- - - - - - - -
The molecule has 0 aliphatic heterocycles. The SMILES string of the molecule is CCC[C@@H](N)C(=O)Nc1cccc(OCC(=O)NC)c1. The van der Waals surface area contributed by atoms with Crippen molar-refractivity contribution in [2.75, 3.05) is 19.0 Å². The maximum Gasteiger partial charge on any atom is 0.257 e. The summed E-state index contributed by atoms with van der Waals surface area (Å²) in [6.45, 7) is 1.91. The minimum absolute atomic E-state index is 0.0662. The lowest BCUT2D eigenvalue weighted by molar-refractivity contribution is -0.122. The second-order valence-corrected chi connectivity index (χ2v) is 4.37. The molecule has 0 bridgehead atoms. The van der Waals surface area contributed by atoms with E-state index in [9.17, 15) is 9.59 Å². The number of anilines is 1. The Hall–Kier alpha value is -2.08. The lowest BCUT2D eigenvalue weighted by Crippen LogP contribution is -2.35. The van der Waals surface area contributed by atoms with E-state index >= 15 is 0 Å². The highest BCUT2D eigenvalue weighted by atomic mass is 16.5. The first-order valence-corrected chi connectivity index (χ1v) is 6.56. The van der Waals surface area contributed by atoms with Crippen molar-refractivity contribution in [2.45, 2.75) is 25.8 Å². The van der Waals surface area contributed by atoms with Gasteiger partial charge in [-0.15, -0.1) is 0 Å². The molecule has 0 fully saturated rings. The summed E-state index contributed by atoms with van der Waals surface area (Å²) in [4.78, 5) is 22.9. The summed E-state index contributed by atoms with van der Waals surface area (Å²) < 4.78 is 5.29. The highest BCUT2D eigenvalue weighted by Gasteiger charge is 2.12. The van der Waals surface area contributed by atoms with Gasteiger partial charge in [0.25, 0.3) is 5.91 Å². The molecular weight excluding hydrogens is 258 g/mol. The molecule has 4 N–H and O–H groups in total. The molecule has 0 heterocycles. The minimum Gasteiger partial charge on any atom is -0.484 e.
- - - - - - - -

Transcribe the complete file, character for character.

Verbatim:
The molecule has 0 aliphatic heterocycles. The SMILES string of the molecule is CCC[C@@H](N)C(=O)Nc1cccc(OCC(=O)NC)c1. The van der Waals surface area contributed by atoms with Crippen molar-refractivity contribution in [2.75, 3.05) is 19.0 Å². The maximum Gasteiger partial charge on any atom is 0.257 e. The summed E-state index contributed by atoms with van der Waals surface area (Å²) in [6.45, 7) is 1.91. The minimum absolute atomic E-state index is 0.0662. The lowest BCUT2D eigenvalue weighted by molar-refractivity contribution is -0.122. The second-order valence-corrected chi connectivity index (χ2v) is 4.37. The molecule has 0 bridgehead atoms. The van der Waals surface area contributed by atoms with E-state index in [9.17, 15) is 9.59 Å². The number of anilines is 1. The Hall–Kier alpha value is -2.08. The lowest BCUT2D eigenvalue weighted by Crippen LogP contribution is -2.35. The van der Waals surface area contributed by atoms with E-state index >= 15 is 0 Å². The highest BCUT2D eigenvalue weighted by atomic mass is 16.5. The first-order valence-corrected chi connectivity index (χ1v) is 6.56. The van der Waals surface area contributed by atoms with Crippen molar-refractivity contribution in [2.45, 2.75) is 25.8 Å². The van der Waals surface area contributed by atoms with Gasteiger partial charge in [-0.15, -0.1) is 0 Å². The molecule has 0 fully saturated rings. The summed E-state index contributed by atoms with van der Waals surface area (Å²) in [4.78, 5) is 22.9. The summed E-state index contributed by atoms with van der Waals surface area (Å²) < 4.78 is 5.29. The highest BCUT2D eigenvalue weighted by Gasteiger charge is 2.12. The van der Waals surface area contributed by atoms with Gasteiger partial charge in [0.25, 0.3) is 5.91 Å². The molecular weight excluding hydrogens is 258 g/mol. The molecule has 4 N–H and O–H groups in total. The molecule has 0 heterocycles. The minimum Gasteiger partial charge on any atom is -0.484 e.